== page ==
For Jomi Marcus-Bello, success isn’t about the spotlight. He co-founded skate brand and collective WAFFLESNCREAM in Leeds back in 2008, along with his brother Nifemi and friend KC Obijiakwu, with the intention of being exactly that—a collective. When they brought their vision home to Lagos in 2015, WAFFLESNCREAM became the first skate crew in Nigeria and the four years since have been monumental, not only for the collective but for skate culture on the African continent. Though exhibitions and clothing releases are something the crew finesse, their unrelenting aim is to create Lagos’ first skate park—a dream set to become a reality by 2020.

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When you brought WAFFLES N CREAM back to Lagos, what did the skate scene look like? Were people receptive to what you were doing?

There were like one or two people skating, just dotted around the city. I think a lot of people that followed the brand from when I was in Leeds and Lusaka—as soon as we said we were in Lagos, it kind of sparked their interest. We opened a little studio, a very tiny one, like five square metres, literally a desk and a chair and a couch. From there we did our designs and went to skate. Then we realised that Nigeria was still hot—we decided to get a store; we did an exhibition and the rest is history.

People followed you…

Yeah. There were specific cities, like Leeds, Lusaka, Lagos, Gaborone and Johannesburg and Accra—they were the ones really following what we were doing.

And did you find that there was a specific demographic uniting people within those places?

I think it was different kinds of people. But definitely the left-wing people—free-thinkers, LGBTQ+ people. It’s still a very different unorthodox brand because it shouldn’t be in Lagos, Nigeria. It’s weird. It’s a weird brand cos here it’s quite conservative.

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It feels like there’s definitely that unifying attitude…

Skaters are the same people worldwide—in fucking Czechoslovakia, in Mongolia. If I see a skater with his board, we probably listen to the same type of music; we’re probably into the same type of things. I think the only difference between the guys in Leeds and the guys in Lagos is that they’ll be skating more clean and technical, and again, because there’s infrastructure.

But I guess that’s also what makes it exciting, and different?

Yeah, in Lagos it’s a different style and our infrastructure is different. The city’s built totally differently.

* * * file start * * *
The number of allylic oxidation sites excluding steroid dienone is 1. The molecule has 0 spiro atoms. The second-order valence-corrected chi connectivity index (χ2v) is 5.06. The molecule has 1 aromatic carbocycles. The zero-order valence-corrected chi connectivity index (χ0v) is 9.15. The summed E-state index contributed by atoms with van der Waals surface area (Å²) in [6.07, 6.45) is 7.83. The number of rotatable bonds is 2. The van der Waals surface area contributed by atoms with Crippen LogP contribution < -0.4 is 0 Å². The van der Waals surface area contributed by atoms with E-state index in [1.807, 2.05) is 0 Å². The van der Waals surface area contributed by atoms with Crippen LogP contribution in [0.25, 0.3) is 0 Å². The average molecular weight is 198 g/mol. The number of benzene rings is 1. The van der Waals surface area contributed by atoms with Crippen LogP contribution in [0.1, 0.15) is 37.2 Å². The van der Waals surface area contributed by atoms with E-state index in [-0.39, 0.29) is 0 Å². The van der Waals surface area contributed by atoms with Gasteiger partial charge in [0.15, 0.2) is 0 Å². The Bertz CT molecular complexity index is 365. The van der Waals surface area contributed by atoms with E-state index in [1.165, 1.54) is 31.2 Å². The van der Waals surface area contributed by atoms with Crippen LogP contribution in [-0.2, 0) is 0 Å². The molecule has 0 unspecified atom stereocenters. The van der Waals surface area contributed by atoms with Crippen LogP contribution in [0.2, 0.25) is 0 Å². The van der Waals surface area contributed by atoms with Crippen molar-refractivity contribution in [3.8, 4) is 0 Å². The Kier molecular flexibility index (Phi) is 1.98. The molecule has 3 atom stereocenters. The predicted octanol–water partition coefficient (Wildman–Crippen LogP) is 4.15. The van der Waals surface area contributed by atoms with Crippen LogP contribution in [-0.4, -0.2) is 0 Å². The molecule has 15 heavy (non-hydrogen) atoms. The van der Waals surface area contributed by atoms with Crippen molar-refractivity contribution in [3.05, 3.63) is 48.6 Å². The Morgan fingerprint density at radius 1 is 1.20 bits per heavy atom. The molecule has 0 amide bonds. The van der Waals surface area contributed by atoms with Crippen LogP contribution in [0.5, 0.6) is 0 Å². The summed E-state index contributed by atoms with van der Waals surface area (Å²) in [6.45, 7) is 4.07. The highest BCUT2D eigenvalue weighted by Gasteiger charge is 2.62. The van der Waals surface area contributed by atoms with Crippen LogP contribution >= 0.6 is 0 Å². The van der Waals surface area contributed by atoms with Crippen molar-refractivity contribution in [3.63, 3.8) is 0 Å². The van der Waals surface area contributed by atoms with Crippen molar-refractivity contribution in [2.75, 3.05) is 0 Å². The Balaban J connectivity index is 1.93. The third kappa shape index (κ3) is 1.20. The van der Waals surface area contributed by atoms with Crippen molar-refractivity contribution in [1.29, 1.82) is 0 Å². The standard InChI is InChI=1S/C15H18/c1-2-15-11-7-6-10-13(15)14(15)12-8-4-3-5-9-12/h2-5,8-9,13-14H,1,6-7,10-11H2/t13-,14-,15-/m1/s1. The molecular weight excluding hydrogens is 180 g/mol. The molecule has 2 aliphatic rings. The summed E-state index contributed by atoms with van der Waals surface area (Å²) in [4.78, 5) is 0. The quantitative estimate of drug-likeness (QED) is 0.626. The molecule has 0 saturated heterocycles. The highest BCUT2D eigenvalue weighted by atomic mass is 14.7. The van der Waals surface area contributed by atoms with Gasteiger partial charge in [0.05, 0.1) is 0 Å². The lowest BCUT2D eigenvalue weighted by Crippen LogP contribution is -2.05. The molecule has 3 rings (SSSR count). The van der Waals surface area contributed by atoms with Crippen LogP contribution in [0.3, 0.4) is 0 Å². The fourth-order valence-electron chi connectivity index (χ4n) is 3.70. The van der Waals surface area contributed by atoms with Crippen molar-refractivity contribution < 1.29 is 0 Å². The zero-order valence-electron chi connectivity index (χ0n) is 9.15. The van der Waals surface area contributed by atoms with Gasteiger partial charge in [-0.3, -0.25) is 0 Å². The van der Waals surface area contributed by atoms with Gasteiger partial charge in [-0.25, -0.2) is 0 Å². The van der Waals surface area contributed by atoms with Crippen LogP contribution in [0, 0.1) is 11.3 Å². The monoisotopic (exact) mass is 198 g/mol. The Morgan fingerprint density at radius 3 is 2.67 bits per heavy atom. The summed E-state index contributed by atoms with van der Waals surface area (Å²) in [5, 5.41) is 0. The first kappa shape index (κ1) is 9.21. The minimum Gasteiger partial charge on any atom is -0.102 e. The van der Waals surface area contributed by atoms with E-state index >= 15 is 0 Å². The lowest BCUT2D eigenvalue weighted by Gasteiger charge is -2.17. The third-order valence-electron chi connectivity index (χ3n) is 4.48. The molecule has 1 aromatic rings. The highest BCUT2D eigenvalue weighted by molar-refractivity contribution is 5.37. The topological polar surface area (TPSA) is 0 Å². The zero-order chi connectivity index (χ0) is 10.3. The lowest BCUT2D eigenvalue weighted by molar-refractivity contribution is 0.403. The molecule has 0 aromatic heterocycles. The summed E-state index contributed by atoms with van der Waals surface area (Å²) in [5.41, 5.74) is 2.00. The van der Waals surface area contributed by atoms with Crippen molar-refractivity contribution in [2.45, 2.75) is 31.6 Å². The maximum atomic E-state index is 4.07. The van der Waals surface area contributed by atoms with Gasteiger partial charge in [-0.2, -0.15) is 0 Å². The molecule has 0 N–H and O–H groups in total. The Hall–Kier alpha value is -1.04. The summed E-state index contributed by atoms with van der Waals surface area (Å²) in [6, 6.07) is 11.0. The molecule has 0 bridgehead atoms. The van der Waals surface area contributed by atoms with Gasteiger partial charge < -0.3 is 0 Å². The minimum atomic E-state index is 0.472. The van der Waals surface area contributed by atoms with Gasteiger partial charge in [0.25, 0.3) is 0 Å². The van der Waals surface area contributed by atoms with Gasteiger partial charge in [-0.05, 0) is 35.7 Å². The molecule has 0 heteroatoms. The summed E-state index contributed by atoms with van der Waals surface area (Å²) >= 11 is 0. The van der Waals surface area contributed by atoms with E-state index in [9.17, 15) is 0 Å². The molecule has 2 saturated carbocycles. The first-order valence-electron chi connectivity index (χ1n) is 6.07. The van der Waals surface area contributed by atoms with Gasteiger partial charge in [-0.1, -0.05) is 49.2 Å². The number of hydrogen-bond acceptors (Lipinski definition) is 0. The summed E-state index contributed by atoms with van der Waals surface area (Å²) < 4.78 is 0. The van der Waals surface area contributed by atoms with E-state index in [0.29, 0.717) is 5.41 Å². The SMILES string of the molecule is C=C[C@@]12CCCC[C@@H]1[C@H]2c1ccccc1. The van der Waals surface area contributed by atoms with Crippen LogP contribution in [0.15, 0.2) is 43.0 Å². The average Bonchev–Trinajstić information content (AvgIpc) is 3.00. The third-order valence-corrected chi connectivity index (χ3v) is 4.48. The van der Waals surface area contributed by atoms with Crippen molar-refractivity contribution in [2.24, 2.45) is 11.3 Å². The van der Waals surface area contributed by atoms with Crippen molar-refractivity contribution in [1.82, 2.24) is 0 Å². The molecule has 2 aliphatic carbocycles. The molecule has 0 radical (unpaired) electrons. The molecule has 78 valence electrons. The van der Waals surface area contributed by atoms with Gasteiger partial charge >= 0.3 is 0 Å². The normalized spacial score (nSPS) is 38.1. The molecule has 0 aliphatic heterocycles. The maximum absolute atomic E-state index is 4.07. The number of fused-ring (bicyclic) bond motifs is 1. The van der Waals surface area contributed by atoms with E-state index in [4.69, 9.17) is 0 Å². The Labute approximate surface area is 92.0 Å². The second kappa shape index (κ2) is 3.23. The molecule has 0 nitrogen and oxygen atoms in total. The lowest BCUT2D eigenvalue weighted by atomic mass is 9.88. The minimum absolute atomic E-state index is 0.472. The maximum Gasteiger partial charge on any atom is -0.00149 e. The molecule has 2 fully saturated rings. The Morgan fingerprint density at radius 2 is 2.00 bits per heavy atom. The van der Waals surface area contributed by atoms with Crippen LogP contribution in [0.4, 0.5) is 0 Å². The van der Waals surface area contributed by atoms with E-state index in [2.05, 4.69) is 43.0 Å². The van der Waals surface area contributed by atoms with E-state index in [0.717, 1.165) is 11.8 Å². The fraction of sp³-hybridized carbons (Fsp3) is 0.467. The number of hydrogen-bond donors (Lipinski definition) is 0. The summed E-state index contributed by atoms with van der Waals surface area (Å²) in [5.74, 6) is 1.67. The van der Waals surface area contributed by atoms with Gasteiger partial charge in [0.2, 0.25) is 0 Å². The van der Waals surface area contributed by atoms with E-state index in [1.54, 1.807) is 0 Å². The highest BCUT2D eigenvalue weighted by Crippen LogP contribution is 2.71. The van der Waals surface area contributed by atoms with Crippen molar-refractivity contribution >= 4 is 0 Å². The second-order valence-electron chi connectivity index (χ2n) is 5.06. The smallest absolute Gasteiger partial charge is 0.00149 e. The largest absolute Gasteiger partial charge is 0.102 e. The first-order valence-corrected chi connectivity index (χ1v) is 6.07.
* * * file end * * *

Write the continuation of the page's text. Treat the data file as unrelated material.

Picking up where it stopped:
And how have you seen it grow since 2015, both in terms of interest and infrastructure? I suppose you’ve been responsible for a lot of that change as well?

Put it this way, were you looking for me in 2015?

[Laughs] I guess not.

Exactly. Me and the whole team haven’t changed—the only difference is that people are taking it more seriously.

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But you’ve grown from a desk and a chair…

[Laughs] true. But the people haven’t changed in terms of personality and goals—I think we’re all the same people. We probably just want to do more. A lot of the things we wanted to do in the past, in 2015, we can actually do them now in 2019. We didn’t do it because of finances or infrastructure or some people close[d] the door at us and didn’t take us seriously. I think we’re still the same as 2015; it’s just more access. In terms of growth, I dunno, I’m not the one who can tell you that. I cannot tell you that.

How do you feel about Lagos being co-opted as a buzzword? Do you see it like that?

I don’t know, man. I think it’s quite funny. It’s baffling to us why people are suddenly interested. In 2010, I would have been knocking on your door saying ‘Hey, look, check out what’s going on in our city.’ Now it’s the other way around.  I think the rest of the world is just looking for the next thing. I think everybody has recycled everything. The internet has opened up Lagos and Africa.

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Do you think there has been any recent change in the Lagos scene that’s catalysed that?

Look, England has about four million Nigerians, first-gen, second-gen—they’ve been there for a long time. It’s funny how a country like England didn’t realise they had so much culture literally at their doorstep. Nothing has really changed in Lagos— we had Fela [Kuti], we had [King] Sunny Adé. And all the ‘greats’ have been here—The Beatles came to Lagos, The Rolling Stones, BobMarley, Muhammad Ali—Lagos has always been a thing.

So this hype is just a new trend, you think?

I think we’re doing the exact same shit we’ve always been doing and even if there was no hype, we’d still be doing the same thing. We’ll still be trying to build our skatepark. I don’t think it’s going to change. Like I said, we’re blessed that people are paying attention, but we were always going to do it anyways. So, personally, the outside world is not that much of a focal point.

Photography STEPHEN TAYO

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